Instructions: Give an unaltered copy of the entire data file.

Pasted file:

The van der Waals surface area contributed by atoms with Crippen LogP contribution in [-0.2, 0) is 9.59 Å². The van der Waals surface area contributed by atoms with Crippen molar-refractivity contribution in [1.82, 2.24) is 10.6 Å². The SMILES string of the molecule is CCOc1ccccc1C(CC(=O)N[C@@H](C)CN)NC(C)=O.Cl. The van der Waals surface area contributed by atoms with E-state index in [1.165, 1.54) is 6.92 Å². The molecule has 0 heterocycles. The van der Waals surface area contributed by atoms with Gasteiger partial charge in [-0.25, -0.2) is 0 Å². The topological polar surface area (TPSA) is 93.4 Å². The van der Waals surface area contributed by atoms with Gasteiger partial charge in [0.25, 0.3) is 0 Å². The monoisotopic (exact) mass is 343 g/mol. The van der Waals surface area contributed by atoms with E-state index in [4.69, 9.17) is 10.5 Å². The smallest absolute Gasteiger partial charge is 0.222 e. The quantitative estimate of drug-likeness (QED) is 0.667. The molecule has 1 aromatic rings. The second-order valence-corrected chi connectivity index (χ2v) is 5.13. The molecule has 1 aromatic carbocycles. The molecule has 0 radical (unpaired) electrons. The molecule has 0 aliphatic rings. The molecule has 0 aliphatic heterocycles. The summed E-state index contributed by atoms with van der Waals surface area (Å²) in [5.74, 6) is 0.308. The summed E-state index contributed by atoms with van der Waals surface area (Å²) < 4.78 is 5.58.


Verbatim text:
The van der Waals surface area contributed by atoms with Crippen LogP contribution in [-0.2, 0) is 9.59 Å². The van der Waals surface area contributed by atoms with Crippen molar-refractivity contribution in [1.82, 2.24) is 10.6 Å². The SMILES string of the molecule is CCOc1ccccc1C(CC(=O)N[C@@H](C)CN)NC(C)=O.Cl. The van der Waals surface area contributed by atoms with E-state index in [1.165, 1.54) is 6.92 Å². The molecule has 0 heterocycles. The van der Waals surface area contributed by atoms with Gasteiger partial charge in [-0.25, -0.2) is 0 Å². The topological polar surface area (TPSA) is 93.4 Å². The van der Waals surface area contributed by atoms with Gasteiger partial charge in [0.25, 0.3) is 0 Å². The monoisotopic (exact) mass is 343 g/mol. The van der Waals surface area contributed by atoms with E-state index in [4.69, 9.17) is 10.5 Å². The smallest absolute Gasteiger partial charge is 0.222 e. The quantitative estimate of drug-likeness (QED) is 0.667. The molecule has 1 aromatic rings. The second-order valence-corrected chi connectivity index (χ2v) is 5.13. The molecule has 1 aromatic carbocycles. The molecule has 0 radical (unpaired) electrons. The molecule has 0 aliphatic rings. The molecule has 0 aliphatic heterocycles. The summed E-state index contributed by atoms with van der Waals surface area (Å²) in [5.74, 6) is 0.308. The summed E-state index contributed by atoms with van der Waals surface area (Å²) < 4.78 is 5.58.